On our second full day in Kalaw we had planned to trek out of the town, over three days through lush Burmese mountainsides, ending in Inle Lake.

Our guide greeted us at 9am and gathered together a group of 12 people (including the four of us) who we would be walking, sleeping and eating with over the next three days. The group contained an Austrian couple on holiday for two weeks, a 28-year-old guy from Weston Super Mare teaching English in Thailand (who wants to be a life coach), a young forager from Kent travelling Asia as long as his inheritance money can sustain him for, before returning to the UK to build an eco-house, a slightly sexist French man, two white-blond haired, stunning dietitians from the Netherlands, a young German girl (who was pestered by the Frenchman), and the four of us. It was quite a mixed group of people but we all got along well and had some interesting conversations getting to know one another.

Everyone in our group was pretty fit and healthy (there was an alternative 1 night and 2 day option we could have chosen) so we kept a good pace. We walked a total of 65 kilometers. The first day we walked for 6 hours, the second day was about 7 and on our last day we covered 4 hours. Over the 3 days, we trekked through diverse landscapes, from paddy fields to tropical forests, along red dirt tracks and through small village communities. We walked over mountains, through valleys and even had time to have a dunk in the river before descending into Inle Lake.

We slept in homestays for both nights, which were basic, but we could have fallen asleep anywhere after so many hours of walking. The 12 of us shared a communal bedroom, sleeping on mats on the floor. The ‘showers’ consisted of a cold bucket and bowl to wash ourselves as there was no running water in the villages, but we had solar powered electricity. This meant we went to bed when the sun went down after dinner (tucked up by 9pm) and woke at dawn for breakfast (served at 6:45am). It was fun going back to basics and we ended up embracing the dirt. The temperature dropped dramatically in the evenings and mornings so the idea of cold showers was less appealing than greasy hair. Being able to sleep in a traditional village was a real privilege and we both hope that it doesn’t change too much with the inevitable increasing popularity of the trek.

Another pretty incredible aspect of the trek was the sheer number and clarity of the stars above us at night. The lack of light pollution meant we could see every constellation in all their glorious forms.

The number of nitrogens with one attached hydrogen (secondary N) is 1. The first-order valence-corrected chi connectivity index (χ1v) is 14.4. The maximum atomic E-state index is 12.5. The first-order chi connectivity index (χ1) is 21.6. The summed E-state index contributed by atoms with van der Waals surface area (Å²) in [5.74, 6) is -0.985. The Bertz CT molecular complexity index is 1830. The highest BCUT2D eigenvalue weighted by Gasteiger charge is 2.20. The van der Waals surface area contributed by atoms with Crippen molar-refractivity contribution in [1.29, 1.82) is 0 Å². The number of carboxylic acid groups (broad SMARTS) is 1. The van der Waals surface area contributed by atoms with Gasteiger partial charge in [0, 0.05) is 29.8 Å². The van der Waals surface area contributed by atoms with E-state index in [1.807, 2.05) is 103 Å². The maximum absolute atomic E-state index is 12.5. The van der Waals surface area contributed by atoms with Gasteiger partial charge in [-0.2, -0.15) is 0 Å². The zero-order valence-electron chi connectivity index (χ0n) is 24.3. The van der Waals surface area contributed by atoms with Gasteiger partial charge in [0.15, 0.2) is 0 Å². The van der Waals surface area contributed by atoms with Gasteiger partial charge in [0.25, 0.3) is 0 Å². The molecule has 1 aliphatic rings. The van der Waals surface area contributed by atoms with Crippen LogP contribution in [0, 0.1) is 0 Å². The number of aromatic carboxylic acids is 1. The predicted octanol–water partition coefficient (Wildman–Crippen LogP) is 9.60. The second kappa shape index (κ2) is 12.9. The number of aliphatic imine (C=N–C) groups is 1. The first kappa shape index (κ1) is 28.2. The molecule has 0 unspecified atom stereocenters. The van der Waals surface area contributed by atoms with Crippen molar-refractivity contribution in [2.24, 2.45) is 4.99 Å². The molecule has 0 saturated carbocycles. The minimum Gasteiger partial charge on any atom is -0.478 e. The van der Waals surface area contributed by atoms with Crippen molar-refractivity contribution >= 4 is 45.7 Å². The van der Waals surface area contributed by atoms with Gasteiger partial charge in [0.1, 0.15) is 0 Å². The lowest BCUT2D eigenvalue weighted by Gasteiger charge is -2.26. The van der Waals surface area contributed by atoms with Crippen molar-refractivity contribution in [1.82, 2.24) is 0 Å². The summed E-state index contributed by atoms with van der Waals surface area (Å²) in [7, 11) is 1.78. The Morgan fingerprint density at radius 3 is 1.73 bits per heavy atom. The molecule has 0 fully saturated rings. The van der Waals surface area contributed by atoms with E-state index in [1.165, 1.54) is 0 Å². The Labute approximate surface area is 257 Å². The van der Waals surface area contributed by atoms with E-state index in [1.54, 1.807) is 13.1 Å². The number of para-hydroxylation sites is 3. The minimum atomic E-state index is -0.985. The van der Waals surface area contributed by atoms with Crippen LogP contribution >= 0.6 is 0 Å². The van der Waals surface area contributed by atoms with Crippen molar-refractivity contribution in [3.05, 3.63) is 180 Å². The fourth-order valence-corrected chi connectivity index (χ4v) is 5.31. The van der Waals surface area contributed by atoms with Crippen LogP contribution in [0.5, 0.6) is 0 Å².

On our second night we found ourselves staying in a village that had organised a dance competition involving school children from 16 villages in the area. They had fashioned a makeshift stage in the centre of the village and blasted out a mix of traditional Burmese songs, as well as modern tunes like Gangnam Style. Everyone was in agreement that the kids were adorable. The locals seemed happy to welcome the passing travellers into their community.  When three of the group (the Austrian, the sexist, and the life coach/English teacher) asked to join in with a traditional game of cane ball (volleyball with feet), the locals were keen. Perhaps it was the inevitability of winning the 1500 kyat bet that the foreigners agreed to, that convinced the locals to humour them for a short while.

The trekking itself was physically harder than we’d imagined. The company organising the walk didn’t specify the level of fitness required but we were feeling the burn on day two. The majority of the group had at least a couple of blisters by this stage and Naomi was hobbling her way down the mountain by the final day as the skin on her little toe eroded step by step.

But it was worth it to catch a glimpse of rural village life. One of the most aesthetically pleasing villages we walked through made a living farming chillis. The fields burnt a vibrant sea of red and filled the air with a sweet, spicy fragrance. Other farmers cultivated rice, mustard, rapeseed, corn, avocados or ginger, all with the trusty aid of their noble buffalo. The food on the trek was delicious and plentiful because of this. It was locally sourced and fresh. The avocado salads were a favourite and we were offered herbal green tea on tap to hydrate us.

We’ve noticed a real stray dog issue since being in Myanmar, which was particularly prevalent on our trek. Wherever we found ourselves, we were never far from a fuzzy month old puppy begging for food, or a handsome alpha male covered in battle scars patrolling his territory. It’s a big issue in this country as sterilization is non-existent. They breed constantly and it broke our hearts as we passed from one village to the next, wanting to adopt them all.

When we finally arrived in Inle Lake and said our farewells to our guide, we were piled onto a motorboat and sailed to the mainland. It was a relaxing treat to sit down and take our shoes off. It was the perfect to end to one of the highlights of the trip.